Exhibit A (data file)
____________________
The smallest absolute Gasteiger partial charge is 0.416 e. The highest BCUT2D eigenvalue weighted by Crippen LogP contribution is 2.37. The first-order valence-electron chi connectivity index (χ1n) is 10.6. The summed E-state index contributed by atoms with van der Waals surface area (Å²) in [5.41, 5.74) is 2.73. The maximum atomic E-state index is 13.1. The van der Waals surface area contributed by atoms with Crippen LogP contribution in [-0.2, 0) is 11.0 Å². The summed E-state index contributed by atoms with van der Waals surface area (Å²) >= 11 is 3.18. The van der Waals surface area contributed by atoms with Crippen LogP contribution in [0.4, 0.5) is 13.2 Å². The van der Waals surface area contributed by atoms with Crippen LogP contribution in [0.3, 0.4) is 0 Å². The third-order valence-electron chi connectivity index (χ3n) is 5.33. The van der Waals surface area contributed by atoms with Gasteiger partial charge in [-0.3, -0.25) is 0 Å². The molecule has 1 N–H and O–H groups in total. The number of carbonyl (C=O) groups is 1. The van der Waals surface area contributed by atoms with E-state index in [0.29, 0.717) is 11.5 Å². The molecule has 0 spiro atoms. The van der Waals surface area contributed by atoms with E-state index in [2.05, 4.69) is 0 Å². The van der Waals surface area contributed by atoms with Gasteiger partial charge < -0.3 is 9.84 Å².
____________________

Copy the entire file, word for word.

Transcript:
The smallest absolute Gasteiger partial charge is 0.416 e. The highest BCUT2D eigenvalue weighted by Crippen LogP contribution is 2.37. The first-order valence-electron chi connectivity index (χ1n) is 10.6. The summed E-state index contributed by atoms with van der Waals surface area (Å²) in [5.41, 5.74) is 2.73. The maximum atomic E-state index is 13.1. The van der Waals surface area contributed by atoms with Crippen LogP contribution in [-0.2, 0) is 11.0 Å². The summed E-state index contributed by atoms with van der Waals surface area (Å²) >= 11 is 3.18. The van der Waals surface area contributed by atoms with Crippen LogP contribution in [0.4, 0.5) is 13.2 Å². The van der Waals surface area contributed by atoms with Crippen LogP contribution in [0.3, 0.4) is 0 Å². The third-order valence-electron chi connectivity index (χ3n) is 5.33. The van der Waals surface area contributed by atoms with Gasteiger partial charge in [-0.3, -0.25) is 0 Å². The molecule has 1 N–H and O–H groups in total. The number of carbonyl (C=O) groups is 1. The van der Waals surface area contributed by atoms with E-state index in [0.29, 0.717) is 11.5 Å². The molecule has 0 spiro atoms. The van der Waals surface area contributed by atoms with E-state index in [2.05, 4.69) is 0 Å². The van der Waals surface area contributed by atoms with Gasteiger partial charge < -0.3 is 9.84 Å².